Earnhardt, as well, has begun to have success as a car owner. Brad Keselowski sits third in Nationwide Series points, best of any Nationwide-only driver. Next year, Keselowski will move on, but Earnhardt’s JR Motorsports has already signed Kelly Bires as a replacement and is looking for sponsorship and a driver for a second car. As an owner, Earnhardt has the world by the tail, with full support from Hendrick Motorsports. His Whisky River nightclub in Charlotte is flourishing. He enjoys the things his career has afforded him, as well he should. But maybe, just maybe, his stepmother Teresa Earnhardt had a point when she told the media that Earnhardt needed to decide between being a racecar driver or a celebrity.

Perhaps the impossible expectations of Earnhardt have taken their toll—maybe JR Motorsports and Whisky River are simply more fun for Earnhardt, more of a place to focus on as the intensity of the public eye never blinks. Maybe, as some have suggested, Earnhardt is eyeing a pullback from full-time Cup racing in the not-so-distant future.

Busch and Edwards eat, sleep, and breathe racing. In fact, the two of them, and Busch in particular, race so much that they can barely find the time to eat, sleep, or breathe. But how much racing is too much?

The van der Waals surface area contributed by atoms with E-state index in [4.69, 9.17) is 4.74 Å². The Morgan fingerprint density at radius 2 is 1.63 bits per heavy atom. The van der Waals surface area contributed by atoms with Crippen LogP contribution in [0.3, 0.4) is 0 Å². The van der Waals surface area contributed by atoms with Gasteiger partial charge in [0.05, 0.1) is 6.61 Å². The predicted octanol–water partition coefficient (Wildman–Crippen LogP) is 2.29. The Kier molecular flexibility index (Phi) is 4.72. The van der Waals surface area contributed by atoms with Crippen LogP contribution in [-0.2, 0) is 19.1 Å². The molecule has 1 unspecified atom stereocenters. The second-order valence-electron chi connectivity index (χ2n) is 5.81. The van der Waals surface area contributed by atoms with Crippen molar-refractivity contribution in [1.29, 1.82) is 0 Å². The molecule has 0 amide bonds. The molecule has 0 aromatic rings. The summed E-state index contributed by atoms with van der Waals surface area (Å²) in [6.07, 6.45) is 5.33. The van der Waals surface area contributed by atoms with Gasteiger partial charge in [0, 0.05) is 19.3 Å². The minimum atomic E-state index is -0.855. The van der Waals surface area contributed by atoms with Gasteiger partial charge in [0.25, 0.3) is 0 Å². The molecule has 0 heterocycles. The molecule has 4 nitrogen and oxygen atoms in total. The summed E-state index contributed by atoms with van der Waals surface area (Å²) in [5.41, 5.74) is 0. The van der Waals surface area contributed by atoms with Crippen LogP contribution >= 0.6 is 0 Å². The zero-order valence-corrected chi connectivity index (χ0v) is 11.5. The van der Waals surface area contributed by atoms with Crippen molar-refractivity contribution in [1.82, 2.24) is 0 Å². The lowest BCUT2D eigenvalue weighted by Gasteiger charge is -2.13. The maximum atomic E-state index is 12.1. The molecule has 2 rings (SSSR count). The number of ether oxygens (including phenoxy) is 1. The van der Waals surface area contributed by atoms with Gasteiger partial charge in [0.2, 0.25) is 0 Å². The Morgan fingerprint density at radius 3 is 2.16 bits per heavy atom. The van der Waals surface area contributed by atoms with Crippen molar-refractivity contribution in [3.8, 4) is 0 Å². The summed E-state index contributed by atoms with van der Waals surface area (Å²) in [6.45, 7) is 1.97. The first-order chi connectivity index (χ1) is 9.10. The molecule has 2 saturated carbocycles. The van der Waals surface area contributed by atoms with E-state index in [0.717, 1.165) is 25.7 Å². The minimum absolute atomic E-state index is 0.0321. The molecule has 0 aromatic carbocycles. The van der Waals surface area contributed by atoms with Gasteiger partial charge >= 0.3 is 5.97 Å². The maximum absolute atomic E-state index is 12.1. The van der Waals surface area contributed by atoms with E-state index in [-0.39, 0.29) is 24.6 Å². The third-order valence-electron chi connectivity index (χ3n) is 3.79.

After spectacular Sprint Cup seasons in 2008 in which both drivers also mounted successful Nationside Series campaigns (Edwards won the championship and Busch finished sixth in the standings after running only 30 of 35 races) and Busch competed in 18 of 25 Camping World Truck Series races as well, both drivers chose to pursue the Nationwide Series championship this year, along with being heavily favored to contend for the Sprint Cup title.

And for both drivers, 2009 has been a disappointment. Busch, while leading the Nationwide points handily, failed to make the Chase despite four wins and has mustered just a dozen top 10 finishes in the Cup cars. Edwards has no wins this year after a spectacular nine-win season in 2008 that fell just short of the Cup title. He made the Chase on a lackluster 13 top 10 finishes, but has made no noise at all, and could be mathematically eliminated from contention within the next two weeks, sitting in 10th place, 413 points out of the lead.

Is it these drivers’ extracurricular activities that hamper their Cup series success? Probably not entirely, but you have to wonder if they don’t play a significant role. Is there such as thing as racing too much, so much that it spreads a driver’s concentration too thin on Sunday? Does having a “feel’ for another type of car make it harder to feel the CoT? It’s worth a second look by these drivers and their car owners—they can and should be winning races, but maybe they all need to refocus on that ultimate goal.

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10/30/2009 07:35 AM

I think it’s interesting that you left Tony Stewart out of this article…he has more outside interests than perhaps any driver in Cup from 3 dirt tracks (one a premier in the country), to a PR company, to a remote control car company. Oh, and there’s that little thing he owns also…his own Cup team. And all of these are successful enterprises.